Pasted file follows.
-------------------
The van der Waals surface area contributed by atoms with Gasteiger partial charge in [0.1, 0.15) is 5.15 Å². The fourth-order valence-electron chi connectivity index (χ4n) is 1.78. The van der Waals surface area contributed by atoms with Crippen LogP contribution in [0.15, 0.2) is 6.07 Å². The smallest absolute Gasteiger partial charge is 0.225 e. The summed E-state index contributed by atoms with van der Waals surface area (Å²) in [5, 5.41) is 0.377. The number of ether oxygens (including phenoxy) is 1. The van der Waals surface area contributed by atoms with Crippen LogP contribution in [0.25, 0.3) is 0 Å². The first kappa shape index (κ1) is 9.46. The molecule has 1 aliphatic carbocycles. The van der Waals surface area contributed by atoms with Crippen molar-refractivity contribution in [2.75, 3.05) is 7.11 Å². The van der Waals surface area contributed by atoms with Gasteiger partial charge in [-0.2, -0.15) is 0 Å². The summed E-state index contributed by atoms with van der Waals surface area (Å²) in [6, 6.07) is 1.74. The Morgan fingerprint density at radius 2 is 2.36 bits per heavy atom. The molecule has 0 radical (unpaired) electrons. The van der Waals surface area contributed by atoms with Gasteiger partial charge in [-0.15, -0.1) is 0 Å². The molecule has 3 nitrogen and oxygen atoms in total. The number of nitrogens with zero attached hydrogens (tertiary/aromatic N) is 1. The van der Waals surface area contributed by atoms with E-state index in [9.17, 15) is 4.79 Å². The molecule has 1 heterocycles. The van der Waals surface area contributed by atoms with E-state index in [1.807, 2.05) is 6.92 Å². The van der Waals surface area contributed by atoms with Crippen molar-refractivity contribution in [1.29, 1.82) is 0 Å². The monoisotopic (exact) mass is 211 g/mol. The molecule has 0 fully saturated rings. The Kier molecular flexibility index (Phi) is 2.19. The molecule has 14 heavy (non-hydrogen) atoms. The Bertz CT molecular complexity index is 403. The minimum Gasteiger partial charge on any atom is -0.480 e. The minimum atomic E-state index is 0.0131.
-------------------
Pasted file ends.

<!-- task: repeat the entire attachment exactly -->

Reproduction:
The van der Waals surface area contributed by atoms with Gasteiger partial charge in [0.1, 0.15) is 5.15 Å². The fourth-order valence-electron chi connectivity index (χ4n) is 1.78. The van der Waals surface area contributed by atoms with Crippen LogP contribution in [0.15, 0.2) is 6.07 Å². The smallest absolute Gasteiger partial charge is 0.225 e. The summed E-state index contributed by atoms with van der Waals surface area (Å²) in [5, 5.41) is 0.377. The number of ether oxygens (including phenoxy) is 1. The van der Waals surface area contributed by atoms with Crippen LogP contribution in [0.25, 0.3) is 0 Å². The first kappa shape index (κ1) is 9.46. The molecule has 1 aliphatic carbocycles. The van der Waals surface area contributed by atoms with Crippen molar-refractivity contribution in [2.75, 3.05) is 7.11 Å². The van der Waals surface area contributed by atoms with Gasteiger partial charge in [-0.2, -0.15) is 0 Å². The summed E-state index contributed by atoms with van der Waals surface area (Å²) in [6, 6.07) is 1.74. The Morgan fingerprint density at radius 2 is 2.36 bits per heavy atom. The molecule has 0 radical (unpaired) electrons. The van der Waals surface area contributed by atoms with Gasteiger partial charge in [-0.15, -0.1) is 0 Å². The molecule has 3 nitrogen and oxygen atoms in total. The number of nitrogens with zero attached hydrogens (tertiary/aromatic N) is 1. The van der Waals surface area contributed by atoms with E-state index in [9.17, 15) is 4.79 Å². The molecule has 1 heterocycles. The van der Waals surface area contributed by atoms with E-state index in [1.807, 2.05) is 6.92 Å². The van der Waals surface area contributed by atoms with Crippen molar-refractivity contribution in [1.29, 1.82) is 0 Å². The monoisotopic (exact) mass is 211 g/mol. The molecule has 0 fully saturated rings. The Kier molecular flexibility index (Phi) is 2.19. The molecule has 14 heavy (non-hydrogen) atoms. The Bertz CT molecular complexity index is 403. The minimum Gasteiger partial charge on any atom is -0.480 e. The minimum atomic E-state index is 0.0131.